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Veni, vidi, vici: British victory in the Furusiyya FEI Nations Cup in Rome

Friday, 27 May 2016
CSIO5* Rome 2016

Just like last year, the British team won the Furusiyya FEI Nations Cup in Rome courtesy of Michael Whitaker, Ben Maher, Jessica Mendoza and John Whitaker - here with Chef d'Equipe Di Lampard. Photo (c) Jenny Abrahamsson.
Just like last year, the British team won the Furusiyya FEI Nations Cup in Rome courtesy of Michael Whitaker, Ben Maher, Jessica Mendoza and John Whitaker - here with Chef d'Equipe Di Lampard. Photos (c) Jenny Abrahamsson.

They came, they saw, they conquered: Great Britain repeated their win from last year in the Furusiyya FEI Nations Cup in Rome on Friday with their two veterans Michael and John Whitaker saving the best for last in a competition that saw an otherwise very vocal Piazza di Sienna fall silent while collectively holding the breath in excitement for the last fence to be jumped.

In a Nations Cup with twists and turns, and changing fortunes – it was again the British team that came out on top and just like last year it was soon to be 61-year-old John Whitaker that saved the day for his team. France and USA shared the second place after both finishing on twelve penalties, eight more than Great Britain.

After round one, the Brits were in the lead following three of their four riders producing clear rounds. The younger side of the team – Ben Maher on the 13-year-old stallion Tic Tac (Clinton x Darco) and Jessica Mendoza on the 15-year-old mare Spirit T (Tornado x Carnaval Drum) – both pulled off clears, and when anchor rider John Whitaker did the same on the 11-year-old mare Ornellaia (For Pleasure x Calato) his brother Michael’s score of eight aboard Cassionato (Cassini I x Quidam de Revel) could be discharged.

Of the seven other teams in the competition, USA, France, Netherlands and Italy were the closest to the British team. All on a score of four penalties after round one, they were all within the reach of a place on the podium and just a pole behind the leaders. Sweden followed on eight faults, while Germany and Canada both had a disappointing start with nine penalties each. 

Absolutely no one can do it better than this rider: John Whitaker, soon to be 61, was double clear for Great Britain aboard Ornellaia.
Absolutely no one can do it better than this rider: John Whitaker, soon to be 61, was double clear for Great Britain aboard Ornellaia.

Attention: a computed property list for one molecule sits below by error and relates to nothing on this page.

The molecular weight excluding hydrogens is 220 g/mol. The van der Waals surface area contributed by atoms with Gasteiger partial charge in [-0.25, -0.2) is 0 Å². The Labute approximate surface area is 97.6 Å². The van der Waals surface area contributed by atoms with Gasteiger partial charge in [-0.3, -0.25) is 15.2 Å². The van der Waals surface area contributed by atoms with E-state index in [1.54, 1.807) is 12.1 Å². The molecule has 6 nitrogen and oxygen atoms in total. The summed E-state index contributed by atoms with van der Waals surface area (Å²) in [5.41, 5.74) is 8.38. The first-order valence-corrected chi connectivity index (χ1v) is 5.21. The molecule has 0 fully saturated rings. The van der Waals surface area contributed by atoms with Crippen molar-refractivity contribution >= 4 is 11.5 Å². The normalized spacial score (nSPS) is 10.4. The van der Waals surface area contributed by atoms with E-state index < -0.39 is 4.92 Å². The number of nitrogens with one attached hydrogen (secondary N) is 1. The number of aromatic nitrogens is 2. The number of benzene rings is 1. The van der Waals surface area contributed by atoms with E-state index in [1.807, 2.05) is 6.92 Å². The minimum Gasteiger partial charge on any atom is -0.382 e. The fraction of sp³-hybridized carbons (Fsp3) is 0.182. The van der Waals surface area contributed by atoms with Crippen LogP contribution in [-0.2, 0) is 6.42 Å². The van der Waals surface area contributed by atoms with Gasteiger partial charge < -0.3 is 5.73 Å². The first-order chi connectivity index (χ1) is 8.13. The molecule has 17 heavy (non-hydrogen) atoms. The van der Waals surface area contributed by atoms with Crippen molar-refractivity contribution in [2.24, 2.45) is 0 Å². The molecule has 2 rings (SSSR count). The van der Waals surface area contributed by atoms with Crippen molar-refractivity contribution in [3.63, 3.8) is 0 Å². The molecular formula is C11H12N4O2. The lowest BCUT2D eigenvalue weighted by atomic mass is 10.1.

The twelve fence track set by Uliano Vezzani opened for multiple choices when it came to distances, and was more than delicate enough with a triple combination early on at 4abc and then later a gate at fence 7 followed by five or six strides to a oxer-vertical combination. Many faulted here, on one of the two elements – but especially the back bar of the wide oxer hit the ground on numerous occasions. With the open water late on as fence 10, followed by six or seven strides to a final line from an oxer at 11 and then four strides to the plank at 12 – it was no easy ending either and the horses had to be kept alert and careful all the way.  

Despite a double clear from Malin Baryard-Johnsson and H&M Cue Channa (Cardento x Robin Z), Sweden struggled and finally ended last on 24 penalties together with host nation Italy that fell down the ranks in round two. Not far behind followed Canada, on 22 penalties. 

Surprisingly it was the Dutch team – winners of the first Europe Division 1 leg in La Baule – that finished fifth on 20 penalties after a disappointing second round that saw double World and European Champion Jeroen Dubbeldam ending up with the discharge score on Zenith SFN (Rash R x Fuego du Prelet) after finishing on 16 faults in the second round. Harrire Smolders was maximum unlucky when he – like many others – had the final plank down after being clear the first time around, and Jur Vrieling could not repeat his first clear either. When Gerco Schröder finished on a score of eight, it was game over for the Dutch. 

What a horse and rider: HH Azur and McLain Ward were double clear for the US team, to help them finish second.
What a horse and rider: HH Azur and McLain Ward were double clear for the US team, to help them finish second.